How much pain can the countries under stress endure? Nobody knows. What would happen if a country left the eurozone? Nobody knows. Might even Germany consider exit? Nobody knows. What is the long-run strategy for exit from the crises? Nobody knows. Given such uncertainty, panic is, alas, rational. A fiat currency backed by heterogeneous sovereigns is irremediably fragile.
Before now, I had never really understood how the 1930s could happen. Now I do. All one needs are fragile economies, a rigid monetary regime, intense debate over what must be done, widespread belief that suffering is good, myopic politicians, an inability to co-operate and failure to stay ahead of events. Perhaps the panic will vanish. But investors who are buying bonds at current rates are indicating a deep aversion to the downside risks. Policy makers must eliminate this panic, not stoke it.Read it at The Financial Times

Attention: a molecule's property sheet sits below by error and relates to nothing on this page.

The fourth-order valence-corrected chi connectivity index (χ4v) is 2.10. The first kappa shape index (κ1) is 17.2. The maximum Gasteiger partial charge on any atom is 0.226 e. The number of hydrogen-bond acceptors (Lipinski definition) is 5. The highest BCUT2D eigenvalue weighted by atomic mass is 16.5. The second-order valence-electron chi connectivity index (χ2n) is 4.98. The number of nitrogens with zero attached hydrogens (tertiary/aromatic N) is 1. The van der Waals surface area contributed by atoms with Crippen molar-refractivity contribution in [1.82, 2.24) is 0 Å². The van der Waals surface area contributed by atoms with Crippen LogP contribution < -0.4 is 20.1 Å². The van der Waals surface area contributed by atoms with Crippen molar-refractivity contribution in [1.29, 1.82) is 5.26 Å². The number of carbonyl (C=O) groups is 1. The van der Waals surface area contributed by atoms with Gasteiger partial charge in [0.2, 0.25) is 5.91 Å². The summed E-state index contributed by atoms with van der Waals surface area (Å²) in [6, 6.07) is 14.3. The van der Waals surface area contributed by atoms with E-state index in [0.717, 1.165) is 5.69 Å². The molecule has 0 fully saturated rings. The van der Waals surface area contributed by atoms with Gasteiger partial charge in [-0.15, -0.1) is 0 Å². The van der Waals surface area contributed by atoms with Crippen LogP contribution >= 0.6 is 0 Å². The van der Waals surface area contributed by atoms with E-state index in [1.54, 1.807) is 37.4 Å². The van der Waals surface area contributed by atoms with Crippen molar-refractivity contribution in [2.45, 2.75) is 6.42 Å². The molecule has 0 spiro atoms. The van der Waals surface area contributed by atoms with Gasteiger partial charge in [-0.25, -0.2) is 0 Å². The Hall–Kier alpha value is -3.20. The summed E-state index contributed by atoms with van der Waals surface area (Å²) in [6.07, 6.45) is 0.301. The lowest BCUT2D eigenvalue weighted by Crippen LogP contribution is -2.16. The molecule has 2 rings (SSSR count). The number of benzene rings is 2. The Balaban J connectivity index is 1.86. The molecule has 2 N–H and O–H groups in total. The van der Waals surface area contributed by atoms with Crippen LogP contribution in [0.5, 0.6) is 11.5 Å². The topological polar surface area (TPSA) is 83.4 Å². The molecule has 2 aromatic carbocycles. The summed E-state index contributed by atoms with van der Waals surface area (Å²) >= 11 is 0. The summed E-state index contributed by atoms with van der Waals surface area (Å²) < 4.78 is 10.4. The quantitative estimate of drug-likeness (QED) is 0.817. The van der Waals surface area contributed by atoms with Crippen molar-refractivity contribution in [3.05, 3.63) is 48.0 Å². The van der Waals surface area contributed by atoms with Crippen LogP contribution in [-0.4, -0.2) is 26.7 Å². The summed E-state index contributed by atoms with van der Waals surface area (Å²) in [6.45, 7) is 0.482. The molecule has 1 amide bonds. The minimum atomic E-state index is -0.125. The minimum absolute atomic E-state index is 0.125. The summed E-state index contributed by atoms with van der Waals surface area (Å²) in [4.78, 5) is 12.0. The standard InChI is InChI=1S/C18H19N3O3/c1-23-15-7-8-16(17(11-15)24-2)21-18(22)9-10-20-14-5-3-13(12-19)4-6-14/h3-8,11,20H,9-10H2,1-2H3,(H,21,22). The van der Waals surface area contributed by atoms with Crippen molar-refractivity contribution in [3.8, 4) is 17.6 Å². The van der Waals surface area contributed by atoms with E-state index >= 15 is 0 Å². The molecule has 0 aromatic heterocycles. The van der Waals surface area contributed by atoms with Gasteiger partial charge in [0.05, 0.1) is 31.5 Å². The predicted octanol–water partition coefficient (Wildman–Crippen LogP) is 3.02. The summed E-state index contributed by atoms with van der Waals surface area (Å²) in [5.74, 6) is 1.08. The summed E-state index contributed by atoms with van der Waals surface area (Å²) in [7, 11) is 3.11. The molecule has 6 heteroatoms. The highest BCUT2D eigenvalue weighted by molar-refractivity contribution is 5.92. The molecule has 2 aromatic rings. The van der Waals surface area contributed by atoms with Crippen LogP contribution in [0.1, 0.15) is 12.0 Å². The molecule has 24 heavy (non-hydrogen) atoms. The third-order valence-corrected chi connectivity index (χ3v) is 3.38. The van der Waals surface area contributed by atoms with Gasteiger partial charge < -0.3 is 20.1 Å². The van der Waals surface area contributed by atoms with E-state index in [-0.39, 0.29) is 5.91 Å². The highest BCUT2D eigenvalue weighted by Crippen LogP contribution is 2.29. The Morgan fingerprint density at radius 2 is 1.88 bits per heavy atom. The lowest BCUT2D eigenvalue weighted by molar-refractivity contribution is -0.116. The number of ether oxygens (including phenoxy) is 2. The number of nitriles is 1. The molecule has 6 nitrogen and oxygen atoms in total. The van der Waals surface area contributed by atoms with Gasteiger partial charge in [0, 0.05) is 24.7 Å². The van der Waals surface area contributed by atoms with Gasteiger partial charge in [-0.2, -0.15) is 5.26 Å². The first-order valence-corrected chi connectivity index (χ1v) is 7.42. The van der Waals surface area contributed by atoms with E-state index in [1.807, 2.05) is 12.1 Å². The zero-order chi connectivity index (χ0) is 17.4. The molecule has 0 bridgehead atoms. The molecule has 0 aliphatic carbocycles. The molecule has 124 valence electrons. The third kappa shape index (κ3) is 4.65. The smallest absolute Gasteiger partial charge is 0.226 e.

By Martin Wolf
Wolf does a wonderful job highlighting the shifting financial balance of the private sector. After relentlessly rising for a couple decades, private sector debt around the globe must now contract to realign with incomes. The size of private credit outstanding far surpasses the level of public debt and is a potentially overwhelming deflationary force. For several years already the severity of this crisis has been underappreciated and the political responses were meager. Why will this pattern suddenly change? Nobody knows. This crisis is probably far from over.
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